The market this quarter: Getting ready for phase two of the National Solar Mission
BRIDGE TO INDIA provides a precise, analytical and in-depth update on the Indian solar market every quarter as a part of its INDIA SOLAR COMPASS. This is an excerpt from the October 2012 edition of the INDIA SOLAR COMPASS.
The Ministry of New and Renewable Energy (MNRE) has delayed the publishing of guidelines for phase two of the National Solar Mission (NSM). The guidelines were scheduled to be published by October 2012, but as per our interactions with government officials, they will not be available before the end of 2012.
- Two of the main topics of debate that may be delaying the launch of phase two are the method of incentivizing solar projects and protecting the domestic manufacturing industry.
- The Solar Energy Corporation of India (SECI) will take over from the NVVN as the nodal agency with which project developers will sign Power Purchase Agreements
- The MNRE is considering two options to incentivize projects under the NSM: Generation Based Incentive (GBI) and Viability Gap Funding (VGF).
The allocation of projects for batch one of phase two should take place before April 2013. The industry is waiting eagerly for new project opportunities under the NSM, as there are currently no policy-based projects available anywhere in India. Two of the main topics of debate that may be delaying the launch of phase two are the method of incentivizing solar projects and protecting the domestic manufacturing industry.
The MNRE has to explore options other than feed in tariffs (FiT) to incentivize solar, because the Ministry of Power (MoP) does not have adequate unallocated power from conventional sources that can be made available for bundling with solar power produced by projects under the NSM.
For phase one of the NSM, the NTPC Vidyut Vyapar Nigam (NVVN) was the government’s nodal agency with which project developers signed Power Purchase Agreements (PPAs). Linked to the MoP, the NVVN bundled the power bought from solar plants with power from conventional sources that had not been allocated to states by the MoP in the ratio of 1:4. The bundled power was then sold at a unitary rate. However, the MoP will not play any role in phase two of the NSM as the Solar Energy Corporation of India (SECI) will take over from the NVVN as the nodal agency.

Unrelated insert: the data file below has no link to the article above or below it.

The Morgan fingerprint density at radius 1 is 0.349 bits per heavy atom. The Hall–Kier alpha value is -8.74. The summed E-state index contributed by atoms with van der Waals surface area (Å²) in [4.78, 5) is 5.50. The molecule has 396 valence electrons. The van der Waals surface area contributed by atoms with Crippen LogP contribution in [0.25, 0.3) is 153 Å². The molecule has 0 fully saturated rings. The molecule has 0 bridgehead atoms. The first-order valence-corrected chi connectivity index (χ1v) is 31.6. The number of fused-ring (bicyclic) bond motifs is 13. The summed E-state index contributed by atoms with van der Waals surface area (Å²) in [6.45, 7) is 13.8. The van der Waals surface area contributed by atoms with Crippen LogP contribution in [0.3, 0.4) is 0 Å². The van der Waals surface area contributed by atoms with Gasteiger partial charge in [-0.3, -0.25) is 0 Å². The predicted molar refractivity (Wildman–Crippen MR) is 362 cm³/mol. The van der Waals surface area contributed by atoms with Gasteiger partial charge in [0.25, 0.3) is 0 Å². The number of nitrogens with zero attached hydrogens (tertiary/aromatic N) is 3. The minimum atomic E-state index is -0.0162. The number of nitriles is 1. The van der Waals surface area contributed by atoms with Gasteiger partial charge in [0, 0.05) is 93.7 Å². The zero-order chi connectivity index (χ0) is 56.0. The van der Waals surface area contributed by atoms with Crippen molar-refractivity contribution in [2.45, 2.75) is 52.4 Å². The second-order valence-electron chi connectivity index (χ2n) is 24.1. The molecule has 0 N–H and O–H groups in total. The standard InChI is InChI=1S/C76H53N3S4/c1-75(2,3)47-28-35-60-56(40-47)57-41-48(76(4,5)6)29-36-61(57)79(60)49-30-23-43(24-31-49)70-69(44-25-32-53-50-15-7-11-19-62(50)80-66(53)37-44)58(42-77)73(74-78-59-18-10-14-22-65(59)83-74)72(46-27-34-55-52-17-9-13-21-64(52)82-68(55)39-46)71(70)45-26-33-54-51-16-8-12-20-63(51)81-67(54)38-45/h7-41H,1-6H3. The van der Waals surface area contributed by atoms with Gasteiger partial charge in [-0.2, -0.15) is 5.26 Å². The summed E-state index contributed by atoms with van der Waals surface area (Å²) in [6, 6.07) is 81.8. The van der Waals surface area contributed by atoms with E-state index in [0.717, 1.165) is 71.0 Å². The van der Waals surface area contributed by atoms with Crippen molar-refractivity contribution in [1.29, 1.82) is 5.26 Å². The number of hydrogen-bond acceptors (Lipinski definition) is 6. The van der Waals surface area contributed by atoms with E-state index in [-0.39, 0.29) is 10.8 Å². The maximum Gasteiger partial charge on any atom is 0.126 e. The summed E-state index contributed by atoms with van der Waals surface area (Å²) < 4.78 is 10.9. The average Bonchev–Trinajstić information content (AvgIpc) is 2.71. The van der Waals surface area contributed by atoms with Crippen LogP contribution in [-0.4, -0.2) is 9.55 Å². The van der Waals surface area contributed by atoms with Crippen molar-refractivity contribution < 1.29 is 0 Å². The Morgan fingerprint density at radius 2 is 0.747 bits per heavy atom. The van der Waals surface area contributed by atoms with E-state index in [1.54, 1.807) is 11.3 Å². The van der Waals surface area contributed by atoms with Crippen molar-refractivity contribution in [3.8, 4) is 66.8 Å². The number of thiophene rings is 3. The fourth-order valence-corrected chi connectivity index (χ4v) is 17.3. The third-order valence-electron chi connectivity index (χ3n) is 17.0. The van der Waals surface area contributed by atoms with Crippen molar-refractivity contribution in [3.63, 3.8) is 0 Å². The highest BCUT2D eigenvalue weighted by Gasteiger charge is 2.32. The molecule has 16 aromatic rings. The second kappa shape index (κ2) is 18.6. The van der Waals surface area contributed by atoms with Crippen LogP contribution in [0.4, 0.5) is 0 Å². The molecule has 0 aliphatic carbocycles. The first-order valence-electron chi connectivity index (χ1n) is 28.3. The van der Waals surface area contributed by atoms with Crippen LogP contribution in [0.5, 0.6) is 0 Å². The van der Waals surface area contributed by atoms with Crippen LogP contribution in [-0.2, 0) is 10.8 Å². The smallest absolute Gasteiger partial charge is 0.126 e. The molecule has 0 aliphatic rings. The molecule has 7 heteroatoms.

In addition, the MoP cannot continue to assign this unallocated power to NSM projects, when many states are overdrawing power from the grid due to inadequate supply. For example, in July, the power-deficit states of Uttar Pradesh, Haryana and Punjab had overdrawn power from the national grid, which resulted in widespread grid instability and vast blackouts affecting the entire northern, eastern and the north-eastern grids. The MoP could be looking to allot the unallocated power to the states with high power deficits to curb overdrawal from the grid. Making provisions for the bundling of power as a part of the NSM is currently not a priority for the MoP.
In phase one of the NSM, the bundled power served to bring down the difference between the average cost and the sale price of solar power. Without the availability of enough unallocated power to negate the higher prices of solar considerably, the government will find it difficult to sell solar power at a higher price. Therefore, it will be difficult and financially unviable for the MNRE to provide FiTs to solar power projects. In light of this, they are considering two options to incentivize projects under the NSM: Generation Based Incentive (GBI) and Viability Gap Funding (VGF).
As per our conversations with MNRE officials, the GBI is a less likely option. As an alternative, the MNRE is keenly considering introducing VGF to incentivize solar in phase two of the NSM. VGF, unlike the GBI is a onetime or short-term capital assistance. As a result, it is not a strain on the government’s finances in the long term.
Click here to download the free October 2012 INDIA SOLAR COMPASS to read our complete analysis. This report also contains detailed analyses on state specific policy allocations, projects and financing in the Indian solar market this quarter.
 Unallocated power is the reserve set aside by the central government for various uses, such as allocating a part of it to a state with a power deficit
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